The cerebellum helps us organize sensory and motor input. It has been suggested that the cerebellum plays a role in affect regulation, attachment and positive self image. The cerebellum helps us attune to others by eye contact, shared gaze, positive share interactions. These functions are disrupted and creates some deficits as the brain is developing. The deficits in affect regulation, social judgement and empathy happen as the frontal brain circuits ads develop and they are connected to the cerebellum. We also rely on close relationships for these three qualities to take shape: affect regulation, social judgement and empathy. So the input from family interactions, therapy and social skills training are of great importance to the ASD individual giving them support and growth opportunities.
Our brains are shaped by experience. Our brains reflect what we learn. As we connect an d grow and gain in socialization our brain neurons connect and grow and gain complexity. Relationships have a huge effect in regulating our growth of neurons. Relationships can increase the neural growth, increase our metabolic activity and increase our metabolic growth. Maybe that is another blog topic for another day?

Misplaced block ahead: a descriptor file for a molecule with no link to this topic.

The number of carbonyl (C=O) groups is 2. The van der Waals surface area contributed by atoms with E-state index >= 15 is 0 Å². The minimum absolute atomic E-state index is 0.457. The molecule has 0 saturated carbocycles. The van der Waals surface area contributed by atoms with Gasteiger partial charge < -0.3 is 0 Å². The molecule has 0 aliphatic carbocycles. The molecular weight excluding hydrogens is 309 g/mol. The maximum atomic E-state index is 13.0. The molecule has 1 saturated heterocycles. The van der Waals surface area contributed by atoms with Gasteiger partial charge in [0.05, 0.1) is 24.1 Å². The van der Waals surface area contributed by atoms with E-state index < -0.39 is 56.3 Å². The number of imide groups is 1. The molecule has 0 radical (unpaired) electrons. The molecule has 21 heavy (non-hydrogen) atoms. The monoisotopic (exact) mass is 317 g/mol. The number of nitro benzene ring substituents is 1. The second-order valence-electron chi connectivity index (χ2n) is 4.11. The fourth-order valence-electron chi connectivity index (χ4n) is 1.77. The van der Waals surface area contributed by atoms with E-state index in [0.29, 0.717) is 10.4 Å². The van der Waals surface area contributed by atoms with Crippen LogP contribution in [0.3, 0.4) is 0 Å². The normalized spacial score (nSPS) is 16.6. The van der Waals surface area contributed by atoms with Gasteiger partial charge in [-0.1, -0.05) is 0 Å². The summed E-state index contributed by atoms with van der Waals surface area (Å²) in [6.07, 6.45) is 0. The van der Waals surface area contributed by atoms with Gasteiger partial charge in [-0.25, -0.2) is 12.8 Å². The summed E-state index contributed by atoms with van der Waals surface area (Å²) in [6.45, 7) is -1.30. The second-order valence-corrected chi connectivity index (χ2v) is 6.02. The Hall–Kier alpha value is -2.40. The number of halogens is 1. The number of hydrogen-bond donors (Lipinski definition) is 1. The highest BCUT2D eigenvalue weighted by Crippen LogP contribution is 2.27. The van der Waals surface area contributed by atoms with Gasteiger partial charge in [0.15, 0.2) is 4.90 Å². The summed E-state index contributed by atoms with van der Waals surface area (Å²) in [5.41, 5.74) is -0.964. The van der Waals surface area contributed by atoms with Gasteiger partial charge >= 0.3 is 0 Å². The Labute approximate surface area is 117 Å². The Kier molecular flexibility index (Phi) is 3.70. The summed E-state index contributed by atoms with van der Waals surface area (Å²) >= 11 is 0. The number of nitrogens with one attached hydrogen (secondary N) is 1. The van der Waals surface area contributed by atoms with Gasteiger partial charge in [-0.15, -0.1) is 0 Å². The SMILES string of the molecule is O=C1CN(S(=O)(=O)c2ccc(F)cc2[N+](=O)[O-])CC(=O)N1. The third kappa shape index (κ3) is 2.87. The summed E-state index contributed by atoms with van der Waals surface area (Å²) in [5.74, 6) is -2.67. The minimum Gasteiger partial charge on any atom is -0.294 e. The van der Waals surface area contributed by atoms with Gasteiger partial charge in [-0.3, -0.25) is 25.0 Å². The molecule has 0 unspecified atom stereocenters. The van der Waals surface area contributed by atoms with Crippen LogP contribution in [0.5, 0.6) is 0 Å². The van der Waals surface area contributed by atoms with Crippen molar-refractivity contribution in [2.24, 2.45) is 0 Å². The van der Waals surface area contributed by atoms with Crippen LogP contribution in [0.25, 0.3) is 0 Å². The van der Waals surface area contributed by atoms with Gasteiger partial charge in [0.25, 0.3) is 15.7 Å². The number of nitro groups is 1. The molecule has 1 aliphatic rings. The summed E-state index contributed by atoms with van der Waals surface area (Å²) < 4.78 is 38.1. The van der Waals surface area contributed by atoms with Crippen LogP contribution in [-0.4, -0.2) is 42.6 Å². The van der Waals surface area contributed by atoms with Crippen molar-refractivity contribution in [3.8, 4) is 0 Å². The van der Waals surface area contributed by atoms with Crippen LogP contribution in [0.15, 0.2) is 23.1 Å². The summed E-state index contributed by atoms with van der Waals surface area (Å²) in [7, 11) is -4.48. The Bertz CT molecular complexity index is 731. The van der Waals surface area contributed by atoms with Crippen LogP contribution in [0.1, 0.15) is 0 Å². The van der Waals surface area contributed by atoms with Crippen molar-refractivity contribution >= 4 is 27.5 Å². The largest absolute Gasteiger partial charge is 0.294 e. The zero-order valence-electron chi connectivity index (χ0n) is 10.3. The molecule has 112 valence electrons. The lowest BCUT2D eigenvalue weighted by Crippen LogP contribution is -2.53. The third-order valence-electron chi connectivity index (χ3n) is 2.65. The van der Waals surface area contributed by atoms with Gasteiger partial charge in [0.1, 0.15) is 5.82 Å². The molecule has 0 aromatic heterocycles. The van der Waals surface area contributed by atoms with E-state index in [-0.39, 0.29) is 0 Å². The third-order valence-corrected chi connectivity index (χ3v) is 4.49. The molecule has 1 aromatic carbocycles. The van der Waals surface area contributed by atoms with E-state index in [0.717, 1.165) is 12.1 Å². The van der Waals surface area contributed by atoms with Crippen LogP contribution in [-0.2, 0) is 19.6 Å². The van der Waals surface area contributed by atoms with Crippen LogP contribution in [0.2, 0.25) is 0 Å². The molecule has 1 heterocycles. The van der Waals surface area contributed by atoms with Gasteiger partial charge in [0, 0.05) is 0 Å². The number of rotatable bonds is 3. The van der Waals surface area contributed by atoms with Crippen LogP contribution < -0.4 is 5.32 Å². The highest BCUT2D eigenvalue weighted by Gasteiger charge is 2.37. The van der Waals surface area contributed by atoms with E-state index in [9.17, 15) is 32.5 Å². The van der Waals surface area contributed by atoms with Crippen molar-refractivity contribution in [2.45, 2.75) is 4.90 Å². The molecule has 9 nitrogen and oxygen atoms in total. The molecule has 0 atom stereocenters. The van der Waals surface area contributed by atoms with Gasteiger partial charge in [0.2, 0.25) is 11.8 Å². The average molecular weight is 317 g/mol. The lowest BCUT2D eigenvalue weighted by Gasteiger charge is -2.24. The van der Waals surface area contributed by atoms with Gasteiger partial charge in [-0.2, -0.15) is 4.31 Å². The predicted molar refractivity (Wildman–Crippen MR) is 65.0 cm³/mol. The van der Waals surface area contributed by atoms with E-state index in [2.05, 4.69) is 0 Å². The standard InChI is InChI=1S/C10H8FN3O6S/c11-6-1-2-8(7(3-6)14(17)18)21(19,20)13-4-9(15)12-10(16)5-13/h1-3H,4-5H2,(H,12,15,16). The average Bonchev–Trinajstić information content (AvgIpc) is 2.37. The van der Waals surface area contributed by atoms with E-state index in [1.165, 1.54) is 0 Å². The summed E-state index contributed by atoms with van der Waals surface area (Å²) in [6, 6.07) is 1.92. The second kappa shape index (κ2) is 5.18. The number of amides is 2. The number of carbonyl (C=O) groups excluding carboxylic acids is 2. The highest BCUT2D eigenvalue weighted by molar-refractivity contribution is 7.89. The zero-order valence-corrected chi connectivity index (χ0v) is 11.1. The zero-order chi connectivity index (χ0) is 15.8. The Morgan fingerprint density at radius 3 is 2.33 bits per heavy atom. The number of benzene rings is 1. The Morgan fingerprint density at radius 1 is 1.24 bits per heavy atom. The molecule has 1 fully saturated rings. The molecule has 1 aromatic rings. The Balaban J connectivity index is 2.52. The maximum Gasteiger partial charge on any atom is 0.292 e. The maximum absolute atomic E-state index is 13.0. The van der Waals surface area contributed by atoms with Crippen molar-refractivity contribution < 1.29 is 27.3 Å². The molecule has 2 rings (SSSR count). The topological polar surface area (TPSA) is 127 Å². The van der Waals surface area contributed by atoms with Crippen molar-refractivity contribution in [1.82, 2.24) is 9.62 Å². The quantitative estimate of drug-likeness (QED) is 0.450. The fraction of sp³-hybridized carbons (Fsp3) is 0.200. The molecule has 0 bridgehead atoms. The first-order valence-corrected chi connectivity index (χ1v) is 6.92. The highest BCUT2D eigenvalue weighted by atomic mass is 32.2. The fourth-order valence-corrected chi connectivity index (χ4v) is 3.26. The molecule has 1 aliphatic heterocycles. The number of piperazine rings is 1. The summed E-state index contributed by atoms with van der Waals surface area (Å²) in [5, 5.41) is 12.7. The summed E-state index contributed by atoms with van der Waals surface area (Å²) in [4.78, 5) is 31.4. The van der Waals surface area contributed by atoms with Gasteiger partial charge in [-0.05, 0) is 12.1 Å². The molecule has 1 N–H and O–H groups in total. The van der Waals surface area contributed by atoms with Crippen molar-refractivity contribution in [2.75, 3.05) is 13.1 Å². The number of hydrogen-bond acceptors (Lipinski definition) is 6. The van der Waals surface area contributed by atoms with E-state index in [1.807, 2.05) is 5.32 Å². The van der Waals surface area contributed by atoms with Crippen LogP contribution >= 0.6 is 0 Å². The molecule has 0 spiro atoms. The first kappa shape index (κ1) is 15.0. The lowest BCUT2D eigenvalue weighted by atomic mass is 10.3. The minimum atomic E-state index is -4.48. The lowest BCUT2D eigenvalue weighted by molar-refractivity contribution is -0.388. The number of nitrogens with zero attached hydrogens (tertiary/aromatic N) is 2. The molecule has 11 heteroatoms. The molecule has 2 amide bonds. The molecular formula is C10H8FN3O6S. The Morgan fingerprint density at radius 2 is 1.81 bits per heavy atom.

To summarize, ASD individuals can gain social skills including empathy, facial recognition/ emotion reading ability and can overcome to some degree the mirror system damage to the cerebellum.
All the Best and Be Well,
Sally Blevins MA LPC
If you are interested in assessment for therapy related to Autism Spectrum Disorder please contact Sally Blevins MA LPC at Connect Therapies LLC. We can coordinate care as follows:
Sally Blevins MA LPC, www.connecttherapiesllc.com/contact Connect Therapies for psychotherapy with higher functioning individuals, family support and coaching, referral to ABA services, referral to accessible online evaluations without the typical six month waiting period and without the need to travel to the Front Range.Connect Therapies takes Rocky Mountain Health Plan Medicaid and Prime.
Over The Rainbow Consulting, https://www.otrbehavior.com for ABA therapy, testing and evaluation, services for lower functioning individuals, family support and coordinating educational support.
Clear Child Psychology, www.clearchildpsychology.com for assessment using the CADE online assessment tool, less wait time for assessment followed by referral to therapist including those who take Medicaid, family support, coaching, educational support including online learning.